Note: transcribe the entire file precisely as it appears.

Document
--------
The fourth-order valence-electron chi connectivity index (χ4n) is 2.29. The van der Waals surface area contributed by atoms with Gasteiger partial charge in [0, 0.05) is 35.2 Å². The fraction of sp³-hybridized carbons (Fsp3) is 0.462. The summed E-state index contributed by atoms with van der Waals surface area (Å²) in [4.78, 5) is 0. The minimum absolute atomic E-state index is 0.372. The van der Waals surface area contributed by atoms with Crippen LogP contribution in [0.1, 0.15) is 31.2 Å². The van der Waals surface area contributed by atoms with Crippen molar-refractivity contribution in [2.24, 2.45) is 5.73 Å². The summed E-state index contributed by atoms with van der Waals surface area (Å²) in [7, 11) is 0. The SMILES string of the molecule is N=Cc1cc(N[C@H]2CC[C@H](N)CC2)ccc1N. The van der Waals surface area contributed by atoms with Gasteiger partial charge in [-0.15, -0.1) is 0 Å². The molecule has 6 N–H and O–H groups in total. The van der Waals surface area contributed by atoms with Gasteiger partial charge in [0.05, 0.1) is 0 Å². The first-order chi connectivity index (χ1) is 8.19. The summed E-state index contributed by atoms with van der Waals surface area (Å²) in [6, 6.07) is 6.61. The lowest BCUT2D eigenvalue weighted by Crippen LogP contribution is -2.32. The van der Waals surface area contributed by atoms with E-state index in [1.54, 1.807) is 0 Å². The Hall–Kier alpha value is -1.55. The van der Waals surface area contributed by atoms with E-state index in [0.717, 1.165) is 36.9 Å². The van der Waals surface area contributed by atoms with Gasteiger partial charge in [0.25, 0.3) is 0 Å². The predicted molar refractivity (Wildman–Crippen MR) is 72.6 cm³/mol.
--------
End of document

The fourth-order valence-electron chi connectivity index (χ4n) is 2.29. The van der Waals surface area contributed by atoms with Gasteiger partial charge in [0, 0.05) is 35.2 Å². The fraction of sp³-hybridized carbons (Fsp3) is 0.462. The summed E-state index contributed by atoms with van der Waals surface area (Å²) in [4.78, 5) is 0. The minimum absolute atomic E-state index is 0.372. The van der Waals surface area contributed by atoms with Crippen LogP contribution in [0.1, 0.15) is 31.2 Å². The van der Waals surface area contributed by atoms with Crippen molar-refractivity contribution in [2.24, 2.45) is 5.73 Å². The summed E-state index contributed by atoms with van der Waals surface area (Å²) in [7, 11) is 0. The SMILES string of the molecule is N=Cc1cc(N[C@H]2CC[C@H](N)CC2)ccc1N. The van der Waals surface area contributed by atoms with Gasteiger partial charge in [-0.15, -0.1) is 0 Å². The molecule has 6 N–H and O–H groups in total. The van der Waals surface area contributed by atoms with Gasteiger partial charge in [0.05, 0.1) is 0 Å². The first-order chi connectivity index (χ1) is 8.19. The summed E-state index contributed by atoms with van der Waals surface area (Å²) in [6, 6.07) is 6.61. The lowest BCUT2D eigenvalue weighted by Crippen LogP contribution is -2.32. The van der Waals surface area contributed by atoms with E-state index in [1.54, 1.807) is 0 Å². The Hall–Kier alpha value is -1.55. The van der Waals surface area contributed by atoms with E-state index in [0.717, 1.165) is 36.9 Å². The van der Waals surface area contributed by atoms with Gasteiger partial charge in [0.25, 0.3) is 0 Å². The predicted molar refractivity (Wildman–Crippen MR) is 72.6 cm³/mol.